Christians Counter the Rise of Anti-Trans Legislation | Sojourners

Christians Counter the Rise of Anti-Trans Legislation

Trans Christians and their allies see affirming gender expression as a “holy endeavor.”
A person holds up a flag to protest a proposal to narrow the definition of gender during a 2018 rally at City Hall in New York City. REUTERS/Brendan McDermid

On April 6, the Arkansas State Legislature passed a bill that will make it a felony to provide gender-affirming health care to transgender people under the age of 18.

The legislature overrode a veto from Republican Gov. Asa Hutchinson to pass the Save Adolescents From Experimentation (SAFE) Act. The bill criminalizes prescribing puberty blockers, hormones, and gender-affirming surgery to minors, and prohibits medical providers from referring these patients to other providers for such treatment. It also encourages, though does not require, health insurance companies to refuse to cover transition-related care for all trans people (even adults), and bans state funds from being used toward transition-related care for minors, according to analysis from Vox’s Katelyn Burns.

For LGBTQ activists, including Christians, this legislation — and similar bills targeting trans people in at least 28 state legislatures — is troubling. And while religion is often used to make a case against the dignity of trans people, trans Christians are standing resilient in the face of these bills.

Shannon TL Kearns, co-founder of and a trans priest in the Apostolic Catholic Church in America, which is formally separated from the Roman Catholic Church, said that transgender identity and Christian faith are wrongly seen as opposites.

“My Christian beliefs say that trans people are created in the image of God, and that for us to be able to live as our full selves is part of our calling. For all trans and nonbinary folks to be able to live into the fullness of their expression is a holy endeavor,” Kearns told Sojourners.

Kearns added that many of those advocating anti-trans legislation believe there is “only one way to be a Christian,” and that includes being cisgender, heterosexual, and abstinent until marriage.

Part of that worldview includes “passing laws that force that one way to be Christian on other people,” Kearns said.

For Rev. Junia Joplin, associate pastor at the Metropolitan Community Church of Toronto, being a Christian pastor and being transgender are complementary. While Joplin’s faith actually informs her trans identity, she knows  many people don't see the two as congruent.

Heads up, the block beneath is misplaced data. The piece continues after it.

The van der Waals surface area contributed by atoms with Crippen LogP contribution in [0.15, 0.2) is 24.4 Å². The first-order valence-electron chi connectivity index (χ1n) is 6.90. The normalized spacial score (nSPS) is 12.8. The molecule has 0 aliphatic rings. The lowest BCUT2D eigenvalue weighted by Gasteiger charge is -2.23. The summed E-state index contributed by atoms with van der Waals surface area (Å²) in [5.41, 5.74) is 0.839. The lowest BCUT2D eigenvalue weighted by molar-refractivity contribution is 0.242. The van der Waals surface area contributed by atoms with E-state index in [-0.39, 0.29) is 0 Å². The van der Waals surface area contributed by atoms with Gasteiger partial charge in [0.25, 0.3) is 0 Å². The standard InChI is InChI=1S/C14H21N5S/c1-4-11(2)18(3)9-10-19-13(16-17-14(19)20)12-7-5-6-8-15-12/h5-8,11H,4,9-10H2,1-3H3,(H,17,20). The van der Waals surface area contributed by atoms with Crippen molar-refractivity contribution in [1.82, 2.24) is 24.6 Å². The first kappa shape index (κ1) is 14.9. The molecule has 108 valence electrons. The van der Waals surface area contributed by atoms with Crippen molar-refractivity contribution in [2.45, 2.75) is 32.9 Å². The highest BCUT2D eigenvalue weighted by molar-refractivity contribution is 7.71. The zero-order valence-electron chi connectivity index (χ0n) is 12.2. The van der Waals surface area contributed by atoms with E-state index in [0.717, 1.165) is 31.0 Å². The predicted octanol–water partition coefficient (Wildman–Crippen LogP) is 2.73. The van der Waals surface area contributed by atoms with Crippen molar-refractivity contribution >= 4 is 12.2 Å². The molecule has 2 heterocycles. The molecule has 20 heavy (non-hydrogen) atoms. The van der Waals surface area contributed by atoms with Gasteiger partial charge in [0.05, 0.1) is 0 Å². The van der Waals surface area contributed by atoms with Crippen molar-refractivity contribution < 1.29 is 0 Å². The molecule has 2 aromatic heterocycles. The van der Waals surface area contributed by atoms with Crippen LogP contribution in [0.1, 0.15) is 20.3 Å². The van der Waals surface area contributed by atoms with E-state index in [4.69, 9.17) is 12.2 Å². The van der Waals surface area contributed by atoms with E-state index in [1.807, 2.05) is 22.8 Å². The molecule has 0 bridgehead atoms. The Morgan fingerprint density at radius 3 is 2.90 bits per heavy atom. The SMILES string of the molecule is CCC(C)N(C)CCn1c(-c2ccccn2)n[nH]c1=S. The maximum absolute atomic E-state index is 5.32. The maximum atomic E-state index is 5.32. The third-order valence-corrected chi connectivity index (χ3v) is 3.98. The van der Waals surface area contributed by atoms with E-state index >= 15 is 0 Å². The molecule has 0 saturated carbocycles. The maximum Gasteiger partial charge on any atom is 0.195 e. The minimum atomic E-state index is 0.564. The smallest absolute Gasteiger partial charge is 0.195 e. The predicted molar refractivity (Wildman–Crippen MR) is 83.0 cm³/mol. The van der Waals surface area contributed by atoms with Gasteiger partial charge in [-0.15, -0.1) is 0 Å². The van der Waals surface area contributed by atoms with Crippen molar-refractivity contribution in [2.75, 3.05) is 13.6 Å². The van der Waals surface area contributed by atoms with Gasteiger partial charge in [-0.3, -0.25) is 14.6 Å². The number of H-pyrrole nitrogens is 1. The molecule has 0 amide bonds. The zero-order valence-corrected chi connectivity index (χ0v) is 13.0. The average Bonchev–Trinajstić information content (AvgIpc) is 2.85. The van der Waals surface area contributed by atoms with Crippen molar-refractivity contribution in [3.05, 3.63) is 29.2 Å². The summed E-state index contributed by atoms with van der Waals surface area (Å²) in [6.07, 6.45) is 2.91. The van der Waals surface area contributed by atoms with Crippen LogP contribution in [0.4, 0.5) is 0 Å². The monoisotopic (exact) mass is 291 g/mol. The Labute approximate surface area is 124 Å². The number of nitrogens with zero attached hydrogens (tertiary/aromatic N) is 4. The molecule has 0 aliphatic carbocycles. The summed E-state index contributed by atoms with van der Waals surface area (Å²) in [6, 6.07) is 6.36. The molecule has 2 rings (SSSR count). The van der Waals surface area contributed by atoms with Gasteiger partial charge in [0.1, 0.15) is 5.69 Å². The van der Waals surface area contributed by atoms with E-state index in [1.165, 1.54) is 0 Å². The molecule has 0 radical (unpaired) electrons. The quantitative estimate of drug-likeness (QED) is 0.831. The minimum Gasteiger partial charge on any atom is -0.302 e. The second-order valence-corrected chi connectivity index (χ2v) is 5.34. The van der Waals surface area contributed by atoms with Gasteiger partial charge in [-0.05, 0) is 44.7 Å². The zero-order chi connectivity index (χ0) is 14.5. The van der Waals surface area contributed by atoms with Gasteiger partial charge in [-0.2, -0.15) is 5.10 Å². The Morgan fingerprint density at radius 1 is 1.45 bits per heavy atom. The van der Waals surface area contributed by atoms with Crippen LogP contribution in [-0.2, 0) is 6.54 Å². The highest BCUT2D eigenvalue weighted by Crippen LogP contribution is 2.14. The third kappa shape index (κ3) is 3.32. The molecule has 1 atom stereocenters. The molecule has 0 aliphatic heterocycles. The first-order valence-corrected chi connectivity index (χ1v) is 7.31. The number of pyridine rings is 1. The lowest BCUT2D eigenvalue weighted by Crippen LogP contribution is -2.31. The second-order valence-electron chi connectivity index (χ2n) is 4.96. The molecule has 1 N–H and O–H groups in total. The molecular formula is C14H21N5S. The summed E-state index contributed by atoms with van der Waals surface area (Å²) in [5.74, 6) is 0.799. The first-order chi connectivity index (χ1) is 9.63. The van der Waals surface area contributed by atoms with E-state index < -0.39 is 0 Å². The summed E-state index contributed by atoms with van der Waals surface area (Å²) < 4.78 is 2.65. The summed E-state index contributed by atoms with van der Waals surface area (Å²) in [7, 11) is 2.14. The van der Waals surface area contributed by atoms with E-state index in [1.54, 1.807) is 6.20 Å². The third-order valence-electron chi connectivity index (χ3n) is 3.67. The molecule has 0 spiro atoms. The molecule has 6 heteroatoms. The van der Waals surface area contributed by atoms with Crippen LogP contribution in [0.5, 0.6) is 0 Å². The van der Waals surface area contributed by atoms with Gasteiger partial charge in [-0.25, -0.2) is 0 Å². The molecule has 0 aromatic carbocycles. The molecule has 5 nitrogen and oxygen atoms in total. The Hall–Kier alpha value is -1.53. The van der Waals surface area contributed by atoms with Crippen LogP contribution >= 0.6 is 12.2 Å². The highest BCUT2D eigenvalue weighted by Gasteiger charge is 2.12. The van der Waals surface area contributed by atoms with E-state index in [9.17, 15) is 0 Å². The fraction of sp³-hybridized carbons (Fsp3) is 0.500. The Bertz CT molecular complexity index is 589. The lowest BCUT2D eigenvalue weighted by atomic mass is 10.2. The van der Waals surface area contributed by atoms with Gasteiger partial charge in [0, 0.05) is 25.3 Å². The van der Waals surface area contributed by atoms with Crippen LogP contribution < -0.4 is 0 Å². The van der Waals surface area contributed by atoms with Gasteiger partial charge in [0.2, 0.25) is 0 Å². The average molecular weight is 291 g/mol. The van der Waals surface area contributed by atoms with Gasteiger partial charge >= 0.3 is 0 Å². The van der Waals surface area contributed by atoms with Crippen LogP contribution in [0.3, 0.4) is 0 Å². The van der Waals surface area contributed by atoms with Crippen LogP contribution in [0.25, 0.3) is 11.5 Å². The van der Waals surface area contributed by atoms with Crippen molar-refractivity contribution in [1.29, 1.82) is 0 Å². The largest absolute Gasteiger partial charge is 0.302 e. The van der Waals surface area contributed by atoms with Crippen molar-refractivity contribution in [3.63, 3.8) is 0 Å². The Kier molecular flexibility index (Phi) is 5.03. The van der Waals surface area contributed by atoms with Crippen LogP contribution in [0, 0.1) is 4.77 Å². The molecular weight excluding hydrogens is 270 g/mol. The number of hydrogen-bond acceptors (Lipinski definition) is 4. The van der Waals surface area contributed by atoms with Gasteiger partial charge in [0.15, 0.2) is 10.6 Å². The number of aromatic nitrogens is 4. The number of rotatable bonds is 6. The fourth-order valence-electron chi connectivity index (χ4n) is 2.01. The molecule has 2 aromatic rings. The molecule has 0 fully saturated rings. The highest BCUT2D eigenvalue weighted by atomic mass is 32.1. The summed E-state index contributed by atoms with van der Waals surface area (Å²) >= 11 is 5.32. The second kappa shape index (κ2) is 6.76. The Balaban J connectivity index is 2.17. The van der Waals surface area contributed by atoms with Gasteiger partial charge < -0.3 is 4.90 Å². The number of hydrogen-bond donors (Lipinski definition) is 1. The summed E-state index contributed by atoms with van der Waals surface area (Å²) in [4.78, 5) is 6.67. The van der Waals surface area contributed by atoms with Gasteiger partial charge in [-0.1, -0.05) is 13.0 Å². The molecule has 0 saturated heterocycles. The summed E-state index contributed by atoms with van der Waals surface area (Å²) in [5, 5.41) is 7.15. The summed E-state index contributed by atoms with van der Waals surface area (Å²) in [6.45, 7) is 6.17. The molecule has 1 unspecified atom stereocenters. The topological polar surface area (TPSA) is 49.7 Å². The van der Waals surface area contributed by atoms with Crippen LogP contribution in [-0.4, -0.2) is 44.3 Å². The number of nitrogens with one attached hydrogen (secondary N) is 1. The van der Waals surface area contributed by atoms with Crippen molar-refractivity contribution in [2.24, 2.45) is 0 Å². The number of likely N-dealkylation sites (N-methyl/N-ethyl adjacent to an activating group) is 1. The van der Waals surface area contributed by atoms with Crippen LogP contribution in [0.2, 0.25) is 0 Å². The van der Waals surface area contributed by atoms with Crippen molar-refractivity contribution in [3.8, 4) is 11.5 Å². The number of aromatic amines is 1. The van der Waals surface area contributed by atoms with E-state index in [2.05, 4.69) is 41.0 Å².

“I would not be a faithful follower of the one who said, ‘I came to give you life in abundance,’ if I stayed in the closet,” Joplin told Sojourners. “I think there’s a lot of space for faith to inform trans identity. It took me a while to reconcile my faith and my gender identity, but they’re close companions to one another.”

'So many of these bills'

Whether or not all of the proposed bills become law, advocates are warning that the proposals still harm trans people.

“This type of legislation fuels the stigma that leads to violence,” Alphonso David, president of the Human Rights Campaign, an advocacy group that promotes LGBTQ rights, told Sojourners. “It says that transgender people don’t exist. It says that medical providers who are going to provide them with affirming care cannot provide them with that care. This bill targets young people who are already vulnerable and it cannot withstand legal scrutiny.”

David and other advocates interviewed for this piece said that, unlike legislation spurred by the needs of constituents, the SAFE Act is the result of a concerted effort by conservative organizations such as the Heritage Foundation, the Family Policy Institute of Washington, and the Alliance Defending Freedom to oppose the inclusion of transgender people in public life.

According to Casey Pick, senior fellow for advocacy and government affairs at The Trevor Project, an organization that provides crisis intervention and suicide prevention services to LGBTQ youth, “these organizations are literally creating templates for legislation and shopping them around the country.”

“That’s why you see so many of these bills cropping up at around the same time with nearly identical language,” Pick told Sojourners.

The effort isn’t confined to state capitols. On social media, right-wing organizations are promoting a culture-war narrative based in misinformation, with success.

According to a review of social media content conducted by Media Matters, more than 65 percent of interactions on Facebook on trans-related content were from right-leaning sources like The Daily Wire, a website founded by Ben Shapiro. Queer outlets earned only 15.4 percent of the total interactions analyzed.

Many trans, nonbinary, and even cisgender youth feel powerless against this legislative campaign. According to Pick, The Trevor Project has seen an uptick in calls and messages to its 24/7 crisis intervention program called the TrevorLifeline.